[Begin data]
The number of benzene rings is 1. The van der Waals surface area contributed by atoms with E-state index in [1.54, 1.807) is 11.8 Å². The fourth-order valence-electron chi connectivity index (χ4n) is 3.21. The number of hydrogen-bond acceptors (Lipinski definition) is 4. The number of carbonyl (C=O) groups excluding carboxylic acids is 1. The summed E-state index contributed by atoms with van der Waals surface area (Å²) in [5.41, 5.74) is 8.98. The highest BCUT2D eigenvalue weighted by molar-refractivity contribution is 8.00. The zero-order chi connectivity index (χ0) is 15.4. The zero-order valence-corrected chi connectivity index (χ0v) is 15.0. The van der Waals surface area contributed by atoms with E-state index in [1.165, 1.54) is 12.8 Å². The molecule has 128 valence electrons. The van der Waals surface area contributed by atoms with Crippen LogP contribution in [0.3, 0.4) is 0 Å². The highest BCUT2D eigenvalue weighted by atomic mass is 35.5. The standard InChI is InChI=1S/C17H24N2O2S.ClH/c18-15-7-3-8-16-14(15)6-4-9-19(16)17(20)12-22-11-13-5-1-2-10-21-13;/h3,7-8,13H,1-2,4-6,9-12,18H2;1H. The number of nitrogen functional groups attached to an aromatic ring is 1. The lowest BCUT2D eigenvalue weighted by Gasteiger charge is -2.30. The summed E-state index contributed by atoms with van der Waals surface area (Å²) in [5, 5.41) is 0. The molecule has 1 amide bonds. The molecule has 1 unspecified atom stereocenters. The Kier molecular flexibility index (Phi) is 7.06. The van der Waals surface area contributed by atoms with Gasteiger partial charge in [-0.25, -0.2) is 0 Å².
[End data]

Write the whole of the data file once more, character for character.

The number of benzene rings is 1. The van der Waals surface area contributed by atoms with E-state index in [1.54, 1.807) is 11.8 Å². The fourth-order valence-electron chi connectivity index (χ4n) is 3.21. The number of hydrogen-bond acceptors (Lipinski definition) is 4. The number of carbonyl (C=O) groups excluding carboxylic acids is 1. The summed E-state index contributed by atoms with van der Waals surface area (Å²) in [5.41, 5.74) is 8.98. The highest BCUT2D eigenvalue weighted by molar-refractivity contribution is 8.00. The zero-order chi connectivity index (χ0) is 15.4. The zero-order valence-corrected chi connectivity index (χ0v) is 15.0. The van der Waals surface area contributed by atoms with E-state index in [1.165, 1.54) is 12.8 Å². The molecule has 128 valence electrons. The van der Waals surface area contributed by atoms with Crippen LogP contribution in [0.3, 0.4) is 0 Å². The highest BCUT2D eigenvalue weighted by atomic mass is 35.5. The standard InChI is InChI=1S/C17H24N2O2S.ClH/c18-15-7-3-8-16-14(15)6-4-9-19(16)17(20)12-22-11-13-5-1-2-10-21-13;/h3,7-8,13H,1-2,4-6,9-12,18H2;1H. The number of nitrogen functional groups attached to an aromatic ring is 1. The lowest BCUT2D eigenvalue weighted by Gasteiger charge is -2.30. The summed E-state index contributed by atoms with van der Waals surface area (Å²) in [5, 5.41) is 0. The molecule has 1 amide bonds. The molecule has 1 unspecified atom stereocenters. The Kier molecular flexibility index (Phi) is 7.06. The van der Waals surface area contributed by atoms with Gasteiger partial charge in [-0.25, -0.2) is 0 Å².